The lotus blooms in a White Night tribute to India
As the most celebrated event in Melbourne, White Night turned out to be a wondrous spectacle.
Celebrating my 21st birthday on the day, I shared the amazing event with some 600,000 other people at this all-night cultural spectacular.
With the inspiration stemming from the international ‘Nuit Blanche’ movement, Melbourne was set to host a variety of exhibits. Conceived in Paris in 2002, White Night is an annual event which aims to make art and culture accessible to the wider public.
Melbourne is known for embracing various cultures and allowing representatives to stage events with visual art, illuminations, music, food, theatre, sport, fashion, film, design and performances on display.
The theme this year was centred on showcasing India’s lush and rich culture to the broader community.
The Yarra River was transformed into a Little India. With varying Bollywood performances, dance routines and music shows continuing throughout the 12-hour festivity, the bustling streets of India were replicated at Birrarung Marr.
With music being heard all the way at Flinders Street Station, the display at Sita’s Garden was remarkable.
Directed by White Night Melbourne’s Artistic Director, Andrew Walsh AM, and co-curated by creative producer and consultant Kate Ben-Tovim and Bollywood star Pallavi Sharda, Sita’s Garden was an experience not to be missed. Melbournians took to the banks of the Yarra to witness a marvellous assortment of art on a floating stage. India’s national flower, the lotus, glowed and blossomed in the Yarra making a picturesque spectacle.
The name Sita’s Garden was decided on by the producers to pronounce an archetypal name in Indian mythology.
“The idea behind the production was to allow the public to immerse themselves in Indian culture,” said Kate Ben-Tovim. Indeed, Sita’s Garden did not only showcase India’s beauty and talent but encouraged the Indian community to understand that Melbourne appreciates their presence and looks to continue the strong relationship into the future.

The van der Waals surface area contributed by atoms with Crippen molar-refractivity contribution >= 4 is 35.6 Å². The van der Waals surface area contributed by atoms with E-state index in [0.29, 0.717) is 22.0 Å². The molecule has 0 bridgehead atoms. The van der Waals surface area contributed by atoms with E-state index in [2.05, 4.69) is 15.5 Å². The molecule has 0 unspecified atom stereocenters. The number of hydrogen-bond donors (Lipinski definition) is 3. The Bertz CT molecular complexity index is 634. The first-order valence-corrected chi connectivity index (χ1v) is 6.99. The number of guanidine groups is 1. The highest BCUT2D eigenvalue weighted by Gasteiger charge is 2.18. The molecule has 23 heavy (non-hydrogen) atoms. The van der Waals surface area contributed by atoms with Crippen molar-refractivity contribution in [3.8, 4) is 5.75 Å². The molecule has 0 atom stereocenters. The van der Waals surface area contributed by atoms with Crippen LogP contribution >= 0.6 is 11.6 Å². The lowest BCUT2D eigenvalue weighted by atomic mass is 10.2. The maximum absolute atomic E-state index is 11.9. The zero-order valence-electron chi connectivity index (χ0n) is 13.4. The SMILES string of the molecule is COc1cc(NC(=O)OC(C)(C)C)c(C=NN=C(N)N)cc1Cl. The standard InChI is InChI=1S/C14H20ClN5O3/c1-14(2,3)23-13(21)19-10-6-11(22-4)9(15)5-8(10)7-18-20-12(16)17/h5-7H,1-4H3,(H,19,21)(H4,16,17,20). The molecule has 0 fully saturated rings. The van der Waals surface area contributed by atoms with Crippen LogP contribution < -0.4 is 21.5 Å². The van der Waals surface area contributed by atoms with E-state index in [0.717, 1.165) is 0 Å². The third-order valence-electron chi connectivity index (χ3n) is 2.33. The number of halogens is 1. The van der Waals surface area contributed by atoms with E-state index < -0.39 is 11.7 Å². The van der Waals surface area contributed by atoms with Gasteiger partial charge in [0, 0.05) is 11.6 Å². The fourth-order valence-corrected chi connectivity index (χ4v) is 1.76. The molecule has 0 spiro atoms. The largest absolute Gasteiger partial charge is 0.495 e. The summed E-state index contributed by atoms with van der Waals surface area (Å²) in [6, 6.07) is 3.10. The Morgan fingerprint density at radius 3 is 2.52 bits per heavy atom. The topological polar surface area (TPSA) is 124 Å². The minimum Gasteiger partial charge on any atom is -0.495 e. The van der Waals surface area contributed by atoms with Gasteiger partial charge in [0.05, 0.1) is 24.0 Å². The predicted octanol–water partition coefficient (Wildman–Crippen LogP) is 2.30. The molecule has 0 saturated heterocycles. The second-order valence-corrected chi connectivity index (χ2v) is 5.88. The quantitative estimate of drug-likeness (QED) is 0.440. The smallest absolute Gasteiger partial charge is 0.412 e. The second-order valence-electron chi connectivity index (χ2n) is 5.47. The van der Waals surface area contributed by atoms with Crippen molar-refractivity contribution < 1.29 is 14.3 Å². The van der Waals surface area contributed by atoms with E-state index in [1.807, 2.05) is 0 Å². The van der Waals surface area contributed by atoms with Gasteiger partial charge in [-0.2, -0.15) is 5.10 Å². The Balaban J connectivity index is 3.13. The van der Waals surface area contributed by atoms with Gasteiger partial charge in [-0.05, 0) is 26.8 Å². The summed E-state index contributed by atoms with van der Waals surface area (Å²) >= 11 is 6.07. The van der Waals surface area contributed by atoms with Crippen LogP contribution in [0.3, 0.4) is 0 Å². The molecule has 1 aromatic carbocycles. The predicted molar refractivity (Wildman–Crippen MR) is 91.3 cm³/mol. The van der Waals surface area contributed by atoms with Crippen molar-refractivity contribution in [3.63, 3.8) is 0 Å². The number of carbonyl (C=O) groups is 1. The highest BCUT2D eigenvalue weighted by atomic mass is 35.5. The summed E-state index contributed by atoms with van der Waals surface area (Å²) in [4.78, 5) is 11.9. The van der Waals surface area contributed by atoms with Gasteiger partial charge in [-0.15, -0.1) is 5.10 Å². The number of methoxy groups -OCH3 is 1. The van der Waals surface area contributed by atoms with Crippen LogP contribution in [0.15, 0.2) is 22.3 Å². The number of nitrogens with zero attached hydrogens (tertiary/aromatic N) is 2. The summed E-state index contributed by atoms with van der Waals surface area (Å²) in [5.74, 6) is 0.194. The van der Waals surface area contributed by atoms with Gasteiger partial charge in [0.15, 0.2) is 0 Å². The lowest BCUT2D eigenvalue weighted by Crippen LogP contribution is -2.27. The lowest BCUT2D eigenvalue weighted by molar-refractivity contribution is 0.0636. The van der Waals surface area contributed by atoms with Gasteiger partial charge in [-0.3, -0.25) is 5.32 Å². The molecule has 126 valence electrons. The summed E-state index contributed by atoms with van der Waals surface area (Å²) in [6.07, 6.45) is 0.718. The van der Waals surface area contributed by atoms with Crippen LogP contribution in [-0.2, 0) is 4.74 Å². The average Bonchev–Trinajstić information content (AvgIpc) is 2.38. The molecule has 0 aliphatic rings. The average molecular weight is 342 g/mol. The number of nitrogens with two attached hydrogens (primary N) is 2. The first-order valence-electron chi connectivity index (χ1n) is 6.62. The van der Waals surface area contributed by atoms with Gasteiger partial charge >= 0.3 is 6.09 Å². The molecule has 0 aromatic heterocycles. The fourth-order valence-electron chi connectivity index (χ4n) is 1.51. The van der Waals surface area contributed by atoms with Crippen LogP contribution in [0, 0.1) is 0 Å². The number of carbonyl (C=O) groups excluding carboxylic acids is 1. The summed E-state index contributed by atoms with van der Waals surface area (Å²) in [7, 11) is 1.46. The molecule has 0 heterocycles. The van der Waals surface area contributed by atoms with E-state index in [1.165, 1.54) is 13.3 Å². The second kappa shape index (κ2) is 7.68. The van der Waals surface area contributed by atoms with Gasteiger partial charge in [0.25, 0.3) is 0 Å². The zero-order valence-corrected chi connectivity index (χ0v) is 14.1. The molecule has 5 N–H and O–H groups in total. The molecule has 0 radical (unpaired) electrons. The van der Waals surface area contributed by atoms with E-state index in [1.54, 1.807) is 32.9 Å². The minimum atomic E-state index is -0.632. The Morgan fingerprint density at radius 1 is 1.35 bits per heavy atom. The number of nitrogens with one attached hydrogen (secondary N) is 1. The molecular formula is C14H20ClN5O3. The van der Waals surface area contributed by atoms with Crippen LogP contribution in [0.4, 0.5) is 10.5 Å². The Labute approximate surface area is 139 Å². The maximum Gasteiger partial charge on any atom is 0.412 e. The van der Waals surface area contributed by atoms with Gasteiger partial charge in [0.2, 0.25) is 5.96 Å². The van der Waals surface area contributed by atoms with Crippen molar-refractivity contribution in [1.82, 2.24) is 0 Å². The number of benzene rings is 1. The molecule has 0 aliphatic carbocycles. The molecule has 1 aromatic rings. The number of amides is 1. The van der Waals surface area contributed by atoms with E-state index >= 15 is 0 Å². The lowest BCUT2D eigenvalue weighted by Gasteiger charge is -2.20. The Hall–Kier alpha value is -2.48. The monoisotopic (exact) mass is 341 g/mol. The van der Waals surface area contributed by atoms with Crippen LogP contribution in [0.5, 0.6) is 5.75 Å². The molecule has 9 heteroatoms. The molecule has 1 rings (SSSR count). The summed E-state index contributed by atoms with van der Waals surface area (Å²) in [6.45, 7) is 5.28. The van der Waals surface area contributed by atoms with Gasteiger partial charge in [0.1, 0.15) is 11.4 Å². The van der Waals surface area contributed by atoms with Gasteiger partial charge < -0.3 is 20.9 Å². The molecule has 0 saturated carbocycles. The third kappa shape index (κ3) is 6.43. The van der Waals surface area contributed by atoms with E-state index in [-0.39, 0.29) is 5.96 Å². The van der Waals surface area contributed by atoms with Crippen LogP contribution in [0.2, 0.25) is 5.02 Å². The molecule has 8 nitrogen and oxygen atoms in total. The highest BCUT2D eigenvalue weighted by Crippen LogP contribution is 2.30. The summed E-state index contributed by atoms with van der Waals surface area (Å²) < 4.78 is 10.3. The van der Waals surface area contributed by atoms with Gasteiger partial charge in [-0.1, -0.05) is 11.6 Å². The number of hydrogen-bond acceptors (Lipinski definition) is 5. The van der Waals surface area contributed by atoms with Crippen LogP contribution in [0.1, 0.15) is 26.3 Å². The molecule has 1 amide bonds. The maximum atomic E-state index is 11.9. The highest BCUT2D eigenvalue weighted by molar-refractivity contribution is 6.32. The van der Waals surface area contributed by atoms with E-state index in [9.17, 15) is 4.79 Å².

“We wanted to incorporate traditional and contemporary styles into the program,” Ben-Tovim said.
The floating stage and lotus flowers were inspired by Yarra River itself and its complimentary serenity to the gardens at Birrarung Marr.
Artists and performers including Bobby Singh and Jeff Lang, Jhoom Dancers and DJ Richi Madan, the Kalanjali School of Indian Classical Dance in Taylors Lakes, the Manmohini Indian Dance School in Greensborough and The Bombay Royale band took to the stage to entertain the onlookers.
Interestingly, Pallavi had trained at the Kalanjali School many years ago and she worked with the team to help them have a presence on a national stage.
“We wanted to promote the efforts of Australian-born Indians who continue to respect their culture through song and dance,” Ms Ben-Tovim said.
The audience members were encouraged to join Pallavi and the Jhoom Dancers in a typical Punjabi dance routine, the Bhangra, and learn the moves and expressions.
The festival was well staged for the ICC Cricket World Cup match of India and South Africa on 22 February 2015. With India winning, the community experienced a weekend with India at the top of everyone’s mind.
With White Night Melbourne commencing in 2012 under the Bailieu-led Liberal government, we hope that future governments continue to fund this city-wide event that encourages people to take part in cultural events and activities.